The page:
Josephson and colleagues found that long-term use of enzyme-inducing antiseizure medications is linked to a significant increase in incident CVD risk in patients with epilepsy (adjusted hazard ratio [HR], 1.21; 95% CI, 1.06-1.39). Over the first 8-10 years, the absolute difference in risk was slightly higher, but the difference grew by more than 1% with 10-25 years of use, which could point to a chronic, cumulative effect.
The study classified carbamazepine, oxcarbazepine, eslicarbazepine, phenytoin, phenobarbital, rufinamide, primidone, and topiramate as enzyme-inducing. Some were weak inducers and others were strong inducers, but increased risk was observed among both categories, suggesting a class association (HR, 1.36 [95% CI, 0.92-2.01] for weak inducers and 1.23 [95% CI, 1.09-1.38] for strong inducers).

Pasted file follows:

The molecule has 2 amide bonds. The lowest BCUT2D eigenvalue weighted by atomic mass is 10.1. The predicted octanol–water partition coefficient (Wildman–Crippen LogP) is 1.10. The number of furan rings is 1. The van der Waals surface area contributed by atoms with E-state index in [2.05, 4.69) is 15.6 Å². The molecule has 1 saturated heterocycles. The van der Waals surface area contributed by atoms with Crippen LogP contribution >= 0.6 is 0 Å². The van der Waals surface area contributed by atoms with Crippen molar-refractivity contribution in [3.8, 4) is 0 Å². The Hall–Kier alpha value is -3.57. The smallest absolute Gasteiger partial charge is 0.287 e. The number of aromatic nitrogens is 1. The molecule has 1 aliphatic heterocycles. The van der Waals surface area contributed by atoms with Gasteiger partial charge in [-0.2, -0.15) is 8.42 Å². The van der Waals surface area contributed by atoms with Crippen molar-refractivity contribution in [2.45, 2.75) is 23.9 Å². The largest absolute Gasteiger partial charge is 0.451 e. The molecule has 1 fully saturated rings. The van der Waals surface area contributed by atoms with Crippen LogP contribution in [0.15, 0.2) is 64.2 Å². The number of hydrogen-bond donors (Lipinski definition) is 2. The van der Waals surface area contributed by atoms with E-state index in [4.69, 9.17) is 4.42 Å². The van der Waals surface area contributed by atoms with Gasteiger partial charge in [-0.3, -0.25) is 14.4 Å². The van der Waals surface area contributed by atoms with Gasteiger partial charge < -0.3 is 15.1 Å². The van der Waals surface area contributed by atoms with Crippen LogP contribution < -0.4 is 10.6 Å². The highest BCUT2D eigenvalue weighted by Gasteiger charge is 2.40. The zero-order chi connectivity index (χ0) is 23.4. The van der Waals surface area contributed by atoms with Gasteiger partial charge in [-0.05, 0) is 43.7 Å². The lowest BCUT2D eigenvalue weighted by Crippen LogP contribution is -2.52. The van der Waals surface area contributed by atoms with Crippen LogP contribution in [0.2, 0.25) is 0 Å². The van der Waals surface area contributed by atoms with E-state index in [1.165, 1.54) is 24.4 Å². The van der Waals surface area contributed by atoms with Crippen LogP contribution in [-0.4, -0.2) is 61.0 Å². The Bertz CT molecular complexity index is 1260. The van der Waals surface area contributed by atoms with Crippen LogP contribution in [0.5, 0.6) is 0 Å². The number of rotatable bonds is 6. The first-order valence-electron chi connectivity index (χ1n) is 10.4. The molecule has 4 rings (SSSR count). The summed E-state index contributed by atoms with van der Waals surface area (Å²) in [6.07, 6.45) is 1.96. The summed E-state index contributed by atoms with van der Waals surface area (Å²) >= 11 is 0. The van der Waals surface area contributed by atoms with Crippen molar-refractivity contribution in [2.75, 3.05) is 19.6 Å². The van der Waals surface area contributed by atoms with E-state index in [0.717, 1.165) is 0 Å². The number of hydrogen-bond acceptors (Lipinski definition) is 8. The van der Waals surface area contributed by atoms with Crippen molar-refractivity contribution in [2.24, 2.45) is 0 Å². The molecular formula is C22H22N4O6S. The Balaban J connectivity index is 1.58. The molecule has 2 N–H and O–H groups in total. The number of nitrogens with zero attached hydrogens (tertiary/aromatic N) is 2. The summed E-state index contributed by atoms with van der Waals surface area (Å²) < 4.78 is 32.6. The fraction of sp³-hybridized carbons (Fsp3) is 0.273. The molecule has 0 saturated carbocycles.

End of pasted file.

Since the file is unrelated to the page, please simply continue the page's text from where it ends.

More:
The researchers also found that most second-generation antiseizure medications, such as lamotrigine and levetiracetam, are non–enzyme inducers and have fewer drug interactions and side effects, including CVD risk.
Learn more about levetiracetam.
This Rapid Review Quiz was excerpted and adapted from the Medscape articles Ganaxolone, Randomised Clinical Trial: The Effects of Pregabalin vs Placebo on Functional Dyspepsia, Lamotrigine Linked to Lowest Mortality Risk in Poststroke Epilepsy, Lamotrigine, Valproic Acid, Antiepileptic Medications Linked to Increased Priapism Risk, Topiramate, Phentermine-Topiramate May Be Best Medication for Weight Loss, Time to Retire Enzyme-Inducing Antiseizure Meds to Reduce CVD Risk?, and Levetiracetam.
Lead image: Chalermphon Kumchai/Dreamstime
Medscape © 2022 WebMD, LLC
Any views expressed above are the author's own and do not necessarily reflect the views of WebMD or Medscape.
Cite this: Mary L. Windle. Rapid Rx Quiz: Anticonvulsants - Medscape - Apr 15, 2022.